conversation intended to engage, inspire, and prod the running community. It’s a dialog intended to encourage change. Running has
      reached the proverbial fork in the road. One path leads us into deeper obscurity, the other into the collective conscious of sports
      fans. We’re pushing for the latter."
      The site was founded by a group including Matt Taylor, Tony Reavis, Mary Wittenberg, Amby Burfoot, Chris Lear, and Lauren Fleshman.
      Check it out at: http://runnerville.com

      Our Photo Slideshow is updated on a random basis. Check it out from our FrontPage.

      BOOK/VIDEO OF THE MONTH: Championship Triathlon Training
      About the Product
      Dedication, passion, obsession—for serious endurance athletes, coaches, duathletes, and triathletes, the quest for improvement never
      ends. Knowing they can shave time from the previous performance, they seek out the latest in research and training techniques.
      In Championship Triathlon Training, renowned experts George Dallam and Steven Jonas provide you with the same advanced conditioning
      concepts and programming used by today’s elite triathletes.
      By understanding the science behind the principles, you will incorporate physiology, biomechanics, nutrition, and injury prevention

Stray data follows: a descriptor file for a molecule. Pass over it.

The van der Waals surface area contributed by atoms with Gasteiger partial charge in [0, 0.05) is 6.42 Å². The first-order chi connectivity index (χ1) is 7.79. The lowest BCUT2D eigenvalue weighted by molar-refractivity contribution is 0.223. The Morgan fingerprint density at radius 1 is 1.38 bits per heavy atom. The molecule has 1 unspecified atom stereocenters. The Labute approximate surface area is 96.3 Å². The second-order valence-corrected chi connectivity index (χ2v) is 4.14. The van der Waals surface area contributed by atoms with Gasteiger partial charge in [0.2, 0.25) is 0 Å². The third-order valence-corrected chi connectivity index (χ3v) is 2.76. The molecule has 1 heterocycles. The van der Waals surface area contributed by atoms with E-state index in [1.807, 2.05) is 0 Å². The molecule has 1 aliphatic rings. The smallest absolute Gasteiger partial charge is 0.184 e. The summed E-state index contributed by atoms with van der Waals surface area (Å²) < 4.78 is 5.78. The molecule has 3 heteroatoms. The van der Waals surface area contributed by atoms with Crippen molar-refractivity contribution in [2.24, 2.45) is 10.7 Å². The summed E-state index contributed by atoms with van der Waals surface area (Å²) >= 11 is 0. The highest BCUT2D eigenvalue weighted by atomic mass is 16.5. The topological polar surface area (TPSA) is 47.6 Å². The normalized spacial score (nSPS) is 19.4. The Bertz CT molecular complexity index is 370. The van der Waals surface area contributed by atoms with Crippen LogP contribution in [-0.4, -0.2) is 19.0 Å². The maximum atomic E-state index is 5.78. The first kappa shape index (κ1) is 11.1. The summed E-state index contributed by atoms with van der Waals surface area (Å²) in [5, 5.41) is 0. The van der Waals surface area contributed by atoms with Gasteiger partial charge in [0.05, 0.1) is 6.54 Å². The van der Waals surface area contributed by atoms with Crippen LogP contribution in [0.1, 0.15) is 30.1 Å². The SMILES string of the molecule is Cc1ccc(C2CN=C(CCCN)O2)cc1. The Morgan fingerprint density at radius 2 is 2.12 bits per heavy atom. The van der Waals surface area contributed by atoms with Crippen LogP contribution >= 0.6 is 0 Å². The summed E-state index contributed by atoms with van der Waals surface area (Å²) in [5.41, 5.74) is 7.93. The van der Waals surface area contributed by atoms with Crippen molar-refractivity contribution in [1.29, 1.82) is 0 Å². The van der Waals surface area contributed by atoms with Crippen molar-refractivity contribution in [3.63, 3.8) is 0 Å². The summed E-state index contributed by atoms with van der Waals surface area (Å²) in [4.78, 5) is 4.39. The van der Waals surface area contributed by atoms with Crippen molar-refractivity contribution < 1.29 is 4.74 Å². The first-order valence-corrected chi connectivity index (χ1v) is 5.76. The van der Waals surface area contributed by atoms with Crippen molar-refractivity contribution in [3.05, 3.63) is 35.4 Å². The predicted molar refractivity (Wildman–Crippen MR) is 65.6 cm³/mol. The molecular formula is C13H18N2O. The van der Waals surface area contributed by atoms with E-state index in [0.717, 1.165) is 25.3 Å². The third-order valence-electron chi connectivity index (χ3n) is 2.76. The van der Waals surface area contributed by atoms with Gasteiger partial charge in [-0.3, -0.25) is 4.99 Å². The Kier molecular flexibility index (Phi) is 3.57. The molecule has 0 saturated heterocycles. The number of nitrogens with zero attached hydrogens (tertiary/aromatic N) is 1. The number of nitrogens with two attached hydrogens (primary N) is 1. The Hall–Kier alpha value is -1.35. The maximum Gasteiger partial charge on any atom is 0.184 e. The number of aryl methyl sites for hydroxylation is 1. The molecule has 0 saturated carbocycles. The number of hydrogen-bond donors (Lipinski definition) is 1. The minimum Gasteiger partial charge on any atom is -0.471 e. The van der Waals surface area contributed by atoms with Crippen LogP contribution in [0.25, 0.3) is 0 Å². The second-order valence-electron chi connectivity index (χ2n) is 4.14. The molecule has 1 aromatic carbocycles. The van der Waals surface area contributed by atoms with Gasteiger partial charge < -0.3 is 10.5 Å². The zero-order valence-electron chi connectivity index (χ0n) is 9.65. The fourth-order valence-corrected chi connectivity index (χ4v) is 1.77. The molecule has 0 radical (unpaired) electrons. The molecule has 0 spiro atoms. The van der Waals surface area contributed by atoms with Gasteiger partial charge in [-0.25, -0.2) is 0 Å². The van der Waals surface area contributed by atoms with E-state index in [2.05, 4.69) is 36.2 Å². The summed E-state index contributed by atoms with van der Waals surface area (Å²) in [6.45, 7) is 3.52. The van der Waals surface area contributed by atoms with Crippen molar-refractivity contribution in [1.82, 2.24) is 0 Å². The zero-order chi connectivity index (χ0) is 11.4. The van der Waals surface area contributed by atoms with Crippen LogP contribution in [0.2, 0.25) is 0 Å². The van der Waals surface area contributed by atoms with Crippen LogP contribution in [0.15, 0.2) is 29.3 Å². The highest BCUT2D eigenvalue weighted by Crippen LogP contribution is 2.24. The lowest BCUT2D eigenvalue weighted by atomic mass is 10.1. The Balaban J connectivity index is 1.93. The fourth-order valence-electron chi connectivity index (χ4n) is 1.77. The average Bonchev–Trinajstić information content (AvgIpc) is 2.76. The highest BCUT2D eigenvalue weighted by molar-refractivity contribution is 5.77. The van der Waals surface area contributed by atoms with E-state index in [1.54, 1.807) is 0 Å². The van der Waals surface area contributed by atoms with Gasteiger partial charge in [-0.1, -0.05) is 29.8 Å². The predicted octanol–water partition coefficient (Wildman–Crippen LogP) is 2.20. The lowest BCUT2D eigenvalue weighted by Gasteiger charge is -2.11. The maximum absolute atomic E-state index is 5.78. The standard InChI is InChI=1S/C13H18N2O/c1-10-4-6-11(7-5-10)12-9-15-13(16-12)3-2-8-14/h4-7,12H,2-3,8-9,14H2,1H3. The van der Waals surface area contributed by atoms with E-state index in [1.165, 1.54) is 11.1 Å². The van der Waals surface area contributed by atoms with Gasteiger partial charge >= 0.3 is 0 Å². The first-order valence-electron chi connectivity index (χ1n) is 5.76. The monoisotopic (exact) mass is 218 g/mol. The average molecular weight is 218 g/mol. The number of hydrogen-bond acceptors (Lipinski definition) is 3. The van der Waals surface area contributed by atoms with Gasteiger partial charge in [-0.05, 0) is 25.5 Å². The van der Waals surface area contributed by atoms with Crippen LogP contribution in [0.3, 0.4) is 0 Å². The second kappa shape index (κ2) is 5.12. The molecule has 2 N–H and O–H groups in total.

into your regimen to address your specific needs and the demands of competition. Specifically, you’ll learn these techniques:
      ~ Use weight training, plyometrics, and core development to accelerate skill development in all phases of swimming, running, and
      ~ Apply metabolic training to improve endurance and race speed.
      ~ Combine sport-specific skills, such as mounting and dismounting, with metabolic training to improve transition times between
      ~ Develop more efficient movement patterns for increased performance potential and reduced injury.
      ~ Assess health and physical status to avoid overtraining.
      Complete with sample programs for each triathlon distance, technique analysis, training- and race-specific fueling strategies, and
      tips for motivation, focus, and goal setting, Championship Triathlon Training will optimize your training and maximize your results.

      About the Authors
      George Dallam, PhD, is the longtime coach of Hunter Kemper, the No. 1-ranked triathlete in the ITU World Cup during 2005 and most of
      2006. He is the founding member of the National Coaching Commission of USA Triathlon, the sport’s national governing body, and was
      USA Triathlon’s first national team coach. In 2004 he was a finalist for the Doc Counsilman Award for Science in Coaching category
      of the United States Olympic Committee’s Coach of the Year Award. In 2005 he was USA Triathlon’s Elite Coach of the Year.
      Dallam is an associate professor of exercise science and health promotion at Colorado State University at Pueblo. As a sport
      scientist he has authored and coauthored numerous scientific papers relating to triathlon. During his career at CSU-Pueblo, he has
      received each of the university-wide awards for teaching, scholarship, and service, becoming the only faculty member in the history
      of the institution to receive all three awards.
      During his 16-year triathlon coaching career, Dallam has served as a personal coach to several elite triathletes, including Amanda